To Sell Luxury, You Must SWIM with the Fish!    

In all our discussions on finding potential clients and marketing your services, we tell you to fish where the fish are. And we stand by that advice. However, when selling luxury travel, we urge you to take it one step further and to SWIM with the fish instead.

What does this mean?

To SELL luxury, you must BE luxury.

You won’t find affluent consumers by hoping they’ll rush through your door or call you on the phone. You must make friends, meet people, see and be seen. This is easy in the luxury travel business IF you know where to go and whom to see.

For example, one great way to be seen by affluent clients is to sponsor a local charity sporting event. During golf season, dozens of these are held at country clubs nationwide. Highend charity events frequently offer a fabulous prize of cash, a trip, or a new car to a player who makes a hole-in-one on one of the course’s par 3s. Usually, of course, no one makes the hole-in-one, but it creates great excitement among the players.

If your budget and lifestyle permit, you might consider a membership at your local golf, tennis, yacht, or country club. A social membership—if available—may cost several thousand dollars a year (as opposed to full membership or equity membership, which requires a large up-front payment as well as annual dues). Playing golf or dining weekly at the club is a tried-and-true way to network among well-to-do prospects.

Just Dive In.

You must keep your eyes and ears open and be alert to the lifestyle habits of affluent customers. There are plenty of activities, groups, and events you can immerse yourself in by advertising your luxury travel specialty in relevant publications or simply by attending. These include:

  • University Alumni Groups In general, affluent consumers are well educated, and a countless number of them have attended college and may have advanced degrees. You can reach them through alumni groups.
  • Upscale Communities Many baby boomers who have retired and are living in age 55+ upscale communities—especially those featuring spas, golf courses, and other amenities—have the time, money, and interest to travel the way they live.
  • Cultural Interest Organizations Opera, symphony, ballet, jazz, and museum associations and events are popular with affluent consumers.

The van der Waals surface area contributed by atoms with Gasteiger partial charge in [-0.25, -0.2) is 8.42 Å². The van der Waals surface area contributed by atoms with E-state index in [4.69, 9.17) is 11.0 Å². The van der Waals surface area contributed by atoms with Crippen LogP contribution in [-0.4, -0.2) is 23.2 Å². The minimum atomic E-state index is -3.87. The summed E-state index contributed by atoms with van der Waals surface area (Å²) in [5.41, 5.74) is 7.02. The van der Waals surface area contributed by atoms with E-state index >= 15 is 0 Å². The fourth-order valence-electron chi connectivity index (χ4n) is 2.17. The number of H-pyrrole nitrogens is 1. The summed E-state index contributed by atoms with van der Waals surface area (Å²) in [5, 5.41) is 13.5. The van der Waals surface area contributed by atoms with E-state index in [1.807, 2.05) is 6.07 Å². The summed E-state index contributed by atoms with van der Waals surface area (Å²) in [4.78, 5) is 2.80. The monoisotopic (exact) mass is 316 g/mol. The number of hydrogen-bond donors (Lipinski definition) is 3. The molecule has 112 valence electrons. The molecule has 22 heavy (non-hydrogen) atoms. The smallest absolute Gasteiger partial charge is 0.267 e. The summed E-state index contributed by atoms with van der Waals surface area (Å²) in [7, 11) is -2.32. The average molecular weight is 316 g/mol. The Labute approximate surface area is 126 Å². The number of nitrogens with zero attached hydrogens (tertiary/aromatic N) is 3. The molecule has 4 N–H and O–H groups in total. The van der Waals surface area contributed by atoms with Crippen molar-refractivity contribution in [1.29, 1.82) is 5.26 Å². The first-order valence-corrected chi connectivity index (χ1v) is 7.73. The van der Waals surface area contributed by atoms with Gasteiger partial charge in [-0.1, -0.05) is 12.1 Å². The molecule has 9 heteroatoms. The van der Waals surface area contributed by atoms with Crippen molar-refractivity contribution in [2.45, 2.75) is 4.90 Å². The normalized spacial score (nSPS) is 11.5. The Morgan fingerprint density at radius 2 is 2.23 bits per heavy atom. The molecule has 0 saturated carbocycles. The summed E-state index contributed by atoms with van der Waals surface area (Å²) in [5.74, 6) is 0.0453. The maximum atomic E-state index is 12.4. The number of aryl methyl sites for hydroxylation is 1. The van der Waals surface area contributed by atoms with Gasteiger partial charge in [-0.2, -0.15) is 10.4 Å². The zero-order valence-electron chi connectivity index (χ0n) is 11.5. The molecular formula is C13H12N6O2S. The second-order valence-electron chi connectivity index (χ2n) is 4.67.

• Food and Wine Groups There is an increasing interest in food and wine among the affluent, resulting in an explosion of these special-interest clubs.
  • Philanthropic Events and Activities Many charity events that benefit cultural, educational, or medical groups are popular places for meeting affluent consumers.
  • Other Community Groups Join chambers of commerce, world-trade clubs, and other organizations. Small business owners often are affluent consumers themselves, as are entrepreneurs, female executives, and young professionals.

Work on Your Image.

Make sure you project an image that is appropriate to your luxury specialty. Print luxury-specific business cards and brochures in addition to your regular promotional material. For example, if your company is called Paradise Vacations, print cards that say “Paradise Luxury Vacations” to let affluent clients know you want their business and are ready to meet their needs. Use your luxury name in your print advertising as well, whether it’s in magazines or in social media. If you have a budget for promotional items, print your luxury name on items ranging from luggage tags, pens, and calendars to golf balls, passport holders, and cell phone chargers.

You also need a web presence; it is your online storefront and a reflection of your image. Be sure to have a separate page—or an entirely separate website—for your luxury travel specialty. This will differentiate your luxury products from other products you sell, giving affluent travelers the sense that they, too, are different from the average traveler.

Don’t overlook direct mail in your approach. Affluent consumers like to be addressed as individuals. Consider using a personal letter to inform them of a remarkable travel opportunity. Include an immediate call to action while appealing to their discriminating tastes and their need to do something few others know about or can afford.

Finally, when dealing with luxury clients, nothing can replace the more personal means of communication of sitting down with them. Conduct a show-and-tell session. Invite clients to coffee to discuss their latest trip or host an evening with a theme and invite clients and prospects. Your intimate knowledge of—and enthusiasm for—luxury destinations and products will shine when you are meeting with affluent clients face-to-face.

For many more tips on selling to the affluent client, register for the free webinar Hidden Luxury Secret Places, Experiences and Adventures presented on April 10 at 2:00 pm EDT. And don’t forget to enroll in the exciting online Luxury Travel Specialist course!